Moreover, the Board disagreed with the ALJ's Conclusion that the Union "waived its right to bargain over these matters by agreeing to the temporary assignments provision in Article 4 of the parties' collective bargaining agreement." It found that the ALJ's Conclusion that petitioner was properly administering the Agreement by implementing the reclassification was "without any rational basis in fact or law." The Board found that according to article 4.12 of the Agreement, the Union did not expressly waive its right to bargain over the effects of the reclassification decision on members of the bargaining unit. In addition, the Board held that the CTA's decision to classify the new contract clerk position as a grade 4 position was made "without prior notice to or consultation with the Union," and that it simply announced the decision as a fait accompli, rather than giving the Union the opportunity to bargain in good faith. The Board ordered the CTA to cease and desist from refusing to bargain with the Union on several issues, "including the impact thereon of a decision to reclassify bargaining unit employees." It also ordered the CTA to rescind the reclassification of the contract clerks "and make such employees whole for the loss of any pay or benefit resulting from the failure to negotiate over the impact of the reclassification." The Board required the CTA to post at all places where employee notices are normally placed, "in conspicuous places for a period of 60 consecutive days" a notice from the Board. It ordered that the notice state that the CTA violated the Act, and that the CTA pledged that it would not refuse to bargain collectively in good faith with the Union and would not interfere with the exercise by CTA employees of their rights under the Act. The notice was further required to state that the CTA was rescinding the consolidation of the Contract Clerk I and II positions and that it would make such employees whole. Finally, the notice was required to state that the CTA pledged to bargain with the Union over the impact of the consolidation of the two contract clerk positions.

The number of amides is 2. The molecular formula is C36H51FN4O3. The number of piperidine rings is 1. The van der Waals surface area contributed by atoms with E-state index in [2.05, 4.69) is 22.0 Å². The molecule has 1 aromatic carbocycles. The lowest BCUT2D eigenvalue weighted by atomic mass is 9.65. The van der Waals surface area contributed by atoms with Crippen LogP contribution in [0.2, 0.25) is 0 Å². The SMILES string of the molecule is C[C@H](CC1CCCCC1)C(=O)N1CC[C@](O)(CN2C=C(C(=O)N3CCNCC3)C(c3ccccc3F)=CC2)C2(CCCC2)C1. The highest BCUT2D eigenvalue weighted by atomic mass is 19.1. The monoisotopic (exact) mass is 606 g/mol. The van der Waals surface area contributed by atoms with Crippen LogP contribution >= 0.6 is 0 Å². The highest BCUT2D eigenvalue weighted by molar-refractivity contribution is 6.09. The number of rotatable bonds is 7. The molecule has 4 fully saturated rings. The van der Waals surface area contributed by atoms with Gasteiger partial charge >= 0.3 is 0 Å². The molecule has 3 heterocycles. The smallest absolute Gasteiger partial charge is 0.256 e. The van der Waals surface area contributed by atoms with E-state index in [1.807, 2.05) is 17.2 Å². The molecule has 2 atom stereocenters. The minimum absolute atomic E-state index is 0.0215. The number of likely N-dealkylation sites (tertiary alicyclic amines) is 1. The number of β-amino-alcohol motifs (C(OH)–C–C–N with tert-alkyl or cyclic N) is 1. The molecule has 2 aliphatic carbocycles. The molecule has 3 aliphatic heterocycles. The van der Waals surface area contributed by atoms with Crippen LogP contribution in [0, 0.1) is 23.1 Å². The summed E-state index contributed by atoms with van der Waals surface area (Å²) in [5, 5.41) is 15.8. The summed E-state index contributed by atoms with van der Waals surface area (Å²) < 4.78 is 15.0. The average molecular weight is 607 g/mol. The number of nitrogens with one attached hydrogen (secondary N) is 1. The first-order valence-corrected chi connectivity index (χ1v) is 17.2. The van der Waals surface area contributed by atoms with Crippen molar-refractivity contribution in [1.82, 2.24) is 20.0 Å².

ISSUES PRESENTED FOR REVIEW

On appeal, petitioner contends that the Board erred by: (1) holding that, pursuant to section 4 of the Act, petitioner could not implement the job reclassification without first bargaining with the Union; (2) failing to consistently apply the applicable balancing test set forth in Central City; (3) holding that petitioner was required to bargain over the reclassification when the contract required that wages be paid according to the grade of work performed; and (4) holding that petitioner failed to bargain in good faith, because the Union itself showed no interest in such bargaining after it received written notice of the reclassification.